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Asked by Macarel
on 19 Sep 2011

Hello everybody,

to perform a post-processing, i need to manipulate matrix filled with boolean value (1 or 0). One of the operations consist on an inversion of a square matrix. Because i'm working with boolean valu, i can't use the inv function of matlab to perform the inversion. So a used a matlab program found in the Matlab Answer which use the gauss pivot principle. I modify this program for my application: instead of using multiplication, addition, soustraction and division, i use Xor and & function as logical operators. The results are reserved: - when the inversion (with inv function) give a results with integer numbers in the matrix, the modified program works very well. - when the inversion (with inv function) give a results with decimal numbers, the modified program found that the matrix is non inversible. So i'm not sure to understant what happened concerning the in version of boolean matrix. Is it possible to help me for thos problem. Thanks a lot in advance. Find here the modified program:

clc close all clear all

% exemple 1: it works % C = [0 0 1; 0 1 1; 1 1 0]; % A = [0 0 1; 0 1 1; 1 1 0];

% exemple 2: it works % C = [0 1 0 1; 1 0 1 0; 0 1 0 0; 1 0 0 0]; % A = [0 1 0 1; 1 0 1 0; 0 1 0 0; 1 0 0 0];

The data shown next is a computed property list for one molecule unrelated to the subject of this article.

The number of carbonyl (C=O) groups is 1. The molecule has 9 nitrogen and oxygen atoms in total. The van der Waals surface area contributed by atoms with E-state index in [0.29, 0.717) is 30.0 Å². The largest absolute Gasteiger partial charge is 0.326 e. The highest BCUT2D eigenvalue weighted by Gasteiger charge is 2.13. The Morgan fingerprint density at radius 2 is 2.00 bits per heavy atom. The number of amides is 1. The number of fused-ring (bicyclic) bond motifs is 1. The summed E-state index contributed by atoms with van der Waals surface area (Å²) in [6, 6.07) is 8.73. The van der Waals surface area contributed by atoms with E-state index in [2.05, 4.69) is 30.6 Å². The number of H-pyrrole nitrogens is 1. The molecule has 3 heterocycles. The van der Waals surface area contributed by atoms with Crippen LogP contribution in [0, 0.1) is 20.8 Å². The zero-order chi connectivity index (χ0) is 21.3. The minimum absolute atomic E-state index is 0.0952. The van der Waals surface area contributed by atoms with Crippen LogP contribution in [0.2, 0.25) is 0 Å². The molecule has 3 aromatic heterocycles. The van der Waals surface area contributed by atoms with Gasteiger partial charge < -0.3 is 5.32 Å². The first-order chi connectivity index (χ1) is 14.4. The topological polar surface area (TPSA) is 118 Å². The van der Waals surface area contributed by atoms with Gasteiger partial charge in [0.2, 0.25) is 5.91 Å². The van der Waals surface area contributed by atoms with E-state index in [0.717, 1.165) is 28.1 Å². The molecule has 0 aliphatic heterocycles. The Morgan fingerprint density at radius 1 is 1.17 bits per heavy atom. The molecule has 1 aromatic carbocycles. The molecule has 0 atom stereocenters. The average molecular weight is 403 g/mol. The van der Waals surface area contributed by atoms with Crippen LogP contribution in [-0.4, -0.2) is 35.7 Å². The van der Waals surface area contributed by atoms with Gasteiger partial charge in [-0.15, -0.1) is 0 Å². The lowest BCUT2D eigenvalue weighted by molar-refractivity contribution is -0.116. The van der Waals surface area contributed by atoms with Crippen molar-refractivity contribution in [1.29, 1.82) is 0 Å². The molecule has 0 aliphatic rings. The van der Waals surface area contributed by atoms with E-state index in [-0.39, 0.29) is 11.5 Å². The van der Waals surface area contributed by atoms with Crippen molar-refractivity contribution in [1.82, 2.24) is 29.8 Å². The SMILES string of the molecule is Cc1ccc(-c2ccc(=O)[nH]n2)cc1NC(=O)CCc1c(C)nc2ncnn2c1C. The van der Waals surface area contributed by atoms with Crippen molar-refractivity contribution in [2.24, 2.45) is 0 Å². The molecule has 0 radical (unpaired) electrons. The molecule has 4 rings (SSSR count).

% exemple 3: inversible with inv function but not with the program C = [0 0 1 1; 0 1 1 1; 1 1 1 0; 1 1 0 1]; A = [0 0 1 1; 0 1 1 1; 1 1 1 0; 1 1 0 1];

Bmatinv = inv(C) n=size(A,1); B=eye(n);

for p=1:n vec=[(1:p-1) n (p:n-1)]; test=1; while A(p,p)==0 if test==n error('Matrix is not inversible') end A=A(vec,:); B=B(vec,:); test=test+1; end B(p,:)=B(p,:)& A(p,p); A(p,:)=A(p,:)& A(p,p); for q=p+1:n B(q,:) = xor(B(q,:) , A(q,p)& B(p,:)); A(q,:) = xor(A(q,:) , A(q,p)& A(p,:)); end end

for p=n:-1:2 for q=p-1:-1:1 B(q,:) = xor(B(q,:) , A(q,p)& B(p,:)); A(q,:) = xor(A(q,:) , A(q,p)& A(p,:)); end end

% show the results to compare with inv function B

*No products are associated with this question.*

Answer by Derek O'Connor
on 20 Sep 2011

**THEOREM**. *If a Boolean matrix B possesses a one-sided inverse, that inverse is also a two-sided inverse. Furthermore such an inverse, if it exists, is unique and is B', [the transpose of B].*

See Rutherford, D.E.: "Inverses of Boolean Matrices", 1962. http://www.scribd.com/doc/82204282/Rutherford-Inverses-of-Boolean-Matrices

This theorem says that if `B` is invertible then `BB' = B'B = I = [true on diagonal, false elsewhere]`.

**NOTE**: You must not mix numerical with boolean (logical), even though Matlab and other languages use 1 for true and 0 for false. Matlab's built-in matrix inverse is for numerical matrices only.

function C = MMBool(A,B)

% Calculate C = A*B assuming A and B are logical, % Derek O'Connor 20 Sep 2011

[n,n] = size(A); C(1:n,1:n) = false;

for i = 1:n for j = 1:n for k = 1:n C(i,j) = C(i,j) || (A(i,k) && B(k,j)); end end end

**Example**: `B` is a permutation matrix (I can't find an invertible `B` that is not a permutation, so far.)

B= [0 1 0 0; 1 0 0 0; 0 0 0 1; 0 0 1 0]

>> C = MMBool(B,B')

C =

1 0 0 0 0 1 0 0 0 0 1 0 0 0 0 1 -------------------------------------------